I’ve written several times before that we dodged a real bullet with commodities. We talked about adding them as an asset class in 2007-2008 when they were on the upswing and a lot of clients were asking for them. Ultimately, we didn’t do it, and the prices collapsed almost immediately and haven’t done much since then.

I wrote about them more recently in 2020 (click here for the article) and show that, like gold, commodities are extremely volatile, which hardly makes for a good hedge against inflation, which is generally pretty stable (even when rising, or high).


Don’t even get me started. Okay, maybe just for a minute since everyone talked about it. The argument for bitcoin is that it’s not tied to a government, like gold. As a result, you don’t have to worry about the government printing too much money and sparking inflation.

But if you don’t like the volatility of gold or commodities (like I don’t), then there’s nothing to talk about with bitcoin since bitcoin’s volatility makes everything else look like child’s play.

I also suffer from the idea that bitcoin is entirely made up. Yes, you can say the same thing about the dollar, the euro, and why we put a value on gold versus some other shiny metal, and that’s true. But at least we’ve agreed on those things a little bit longer.

I’ve missed a big rally in bitcoin, having first learned about it when it was less than $500 and I almost bought some for $3,000 at a movie-theater vending machine. I decided that would make movie night pretty expensive, but a year later when I went back to the theater, it was $16,000 or so, which meant that it cost me $13,000 by not buying it (and much more now).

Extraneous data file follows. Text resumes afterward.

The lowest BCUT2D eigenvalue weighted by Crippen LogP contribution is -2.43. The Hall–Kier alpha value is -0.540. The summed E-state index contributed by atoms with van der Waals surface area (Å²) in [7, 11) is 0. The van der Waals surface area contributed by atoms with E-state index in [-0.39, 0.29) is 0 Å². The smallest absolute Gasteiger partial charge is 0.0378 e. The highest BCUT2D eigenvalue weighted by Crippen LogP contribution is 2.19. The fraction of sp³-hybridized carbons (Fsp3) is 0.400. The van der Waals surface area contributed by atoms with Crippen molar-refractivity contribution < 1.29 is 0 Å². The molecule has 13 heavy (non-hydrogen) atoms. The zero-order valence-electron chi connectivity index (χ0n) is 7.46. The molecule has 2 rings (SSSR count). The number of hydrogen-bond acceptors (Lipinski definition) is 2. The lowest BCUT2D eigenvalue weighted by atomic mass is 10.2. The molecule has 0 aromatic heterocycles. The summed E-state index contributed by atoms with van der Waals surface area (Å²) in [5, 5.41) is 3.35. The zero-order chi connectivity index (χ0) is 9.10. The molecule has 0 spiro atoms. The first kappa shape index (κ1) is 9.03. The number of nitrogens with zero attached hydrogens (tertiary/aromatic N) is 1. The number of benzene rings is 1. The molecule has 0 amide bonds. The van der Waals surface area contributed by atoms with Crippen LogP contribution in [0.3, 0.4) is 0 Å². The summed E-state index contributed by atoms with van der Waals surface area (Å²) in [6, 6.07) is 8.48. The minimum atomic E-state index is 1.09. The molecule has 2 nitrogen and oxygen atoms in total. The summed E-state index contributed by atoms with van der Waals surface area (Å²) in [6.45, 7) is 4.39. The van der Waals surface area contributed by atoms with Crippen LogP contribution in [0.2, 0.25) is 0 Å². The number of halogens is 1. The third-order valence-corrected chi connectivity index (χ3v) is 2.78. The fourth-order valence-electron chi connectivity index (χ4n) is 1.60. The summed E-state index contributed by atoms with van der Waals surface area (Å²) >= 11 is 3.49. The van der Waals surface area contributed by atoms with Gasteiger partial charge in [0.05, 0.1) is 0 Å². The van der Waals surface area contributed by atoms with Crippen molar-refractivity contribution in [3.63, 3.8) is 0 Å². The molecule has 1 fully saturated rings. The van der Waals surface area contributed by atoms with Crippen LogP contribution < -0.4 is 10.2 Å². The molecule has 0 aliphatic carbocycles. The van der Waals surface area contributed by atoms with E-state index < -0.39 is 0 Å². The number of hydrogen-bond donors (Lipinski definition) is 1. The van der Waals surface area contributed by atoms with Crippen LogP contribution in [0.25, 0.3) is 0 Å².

Bitcoin may not face the risk of money-printing politicians, but it faces plenty of other risks. I’ve read about people who forgot their passwords and can’t access their bitcoins. The bitcoin system seems to me to be a little like banking in the Wild West when you had to worry about train robbers, shootouts at high noon, and dynamite on the vault door.


We’ve been looking at all of these things for years and have concluded that they don’t make sense. Indeed, the best option historically for beating inflation is a mix of cash and bonds.

Right now, by keeping the yield on cash at zero, the Fed is taking away the cash option. Cash worked just fine in the 1970s, but today is different. Bonds have worked well historically, but with rates so low, they may not work well this time either.

The stock market works well against inflation, as long as it’s slow-moving and the market can price-in the new expectations over time. When there is a shock, like the oil embargo, they don’t help much.

All of the strategies that I discussed above will have their days in the sun, but they’re all imperfect enough that we don’t think they make sense right now. We may change our minds at some point, but today, it’s not even clear that real inflation is ahead.

As always, we’ll keep looking at the prospects for inflation, the markets, the available options and do our best to make informed decisions about how to protect investors from anything that we might face. So far, so good given that we’ve successfully navigated with two major crashes, 9/11 and a global pandemic in the life of our firm.